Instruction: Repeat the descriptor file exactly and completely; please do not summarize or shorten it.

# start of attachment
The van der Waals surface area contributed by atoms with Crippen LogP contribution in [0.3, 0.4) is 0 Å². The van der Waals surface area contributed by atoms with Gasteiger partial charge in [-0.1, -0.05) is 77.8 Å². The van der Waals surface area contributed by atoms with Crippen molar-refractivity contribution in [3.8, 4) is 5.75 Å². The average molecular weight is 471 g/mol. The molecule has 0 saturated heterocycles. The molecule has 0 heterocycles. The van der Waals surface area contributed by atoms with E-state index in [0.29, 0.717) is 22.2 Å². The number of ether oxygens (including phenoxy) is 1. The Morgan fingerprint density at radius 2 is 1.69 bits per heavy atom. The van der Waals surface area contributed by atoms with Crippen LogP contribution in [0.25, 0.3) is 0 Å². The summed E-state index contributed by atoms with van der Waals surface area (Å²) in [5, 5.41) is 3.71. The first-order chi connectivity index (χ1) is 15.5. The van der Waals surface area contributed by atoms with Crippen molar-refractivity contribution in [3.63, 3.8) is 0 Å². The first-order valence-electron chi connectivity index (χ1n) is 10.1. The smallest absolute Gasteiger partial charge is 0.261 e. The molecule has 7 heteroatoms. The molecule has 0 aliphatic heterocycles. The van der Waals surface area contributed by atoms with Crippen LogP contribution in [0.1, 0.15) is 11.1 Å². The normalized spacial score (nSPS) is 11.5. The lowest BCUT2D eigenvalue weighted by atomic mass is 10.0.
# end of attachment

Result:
The van der Waals surface area contributed by atoms with Crippen LogP contribution in [0.3, 0.4) is 0 Å². The van der Waals surface area contributed by atoms with Gasteiger partial charge in [-0.1, -0.05) is 77.8 Å². The van der Waals surface area contributed by atoms with Crippen molar-refractivity contribution in [3.8, 4) is 5.75 Å². The average molecular weight is 471 g/mol. The molecule has 0 saturated heterocycles. The molecule has 0 heterocycles. The van der Waals surface area contributed by atoms with E-state index in [0.29, 0.717) is 22.2 Å². The number of ether oxygens (including phenoxy) is 1. The Morgan fingerprint density at radius 2 is 1.69 bits per heavy atom. The van der Waals surface area contributed by atoms with Crippen LogP contribution in [0.25, 0.3) is 0 Å². The summed E-state index contributed by atoms with van der Waals surface area (Å²) in [5, 5.41) is 3.71. The first-order chi connectivity index (χ1) is 15.5. The van der Waals surface area contributed by atoms with Crippen molar-refractivity contribution in [3.63, 3.8) is 0 Å². The first-order valence-electron chi connectivity index (χ1n) is 10.1. The smallest absolute Gasteiger partial charge is 0.261 e. The molecule has 7 heteroatoms. The molecule has 0 aliphatic heterocycles. The van der Waals surface area contributed by atoms with Crippen LogP contribution in [0.1, 0.15) is 11.1 Å². The normalized spacial score (nSPS) is 11.5. The lowest BCUT2D eigenvalue weighted by atomic mass is 10.0.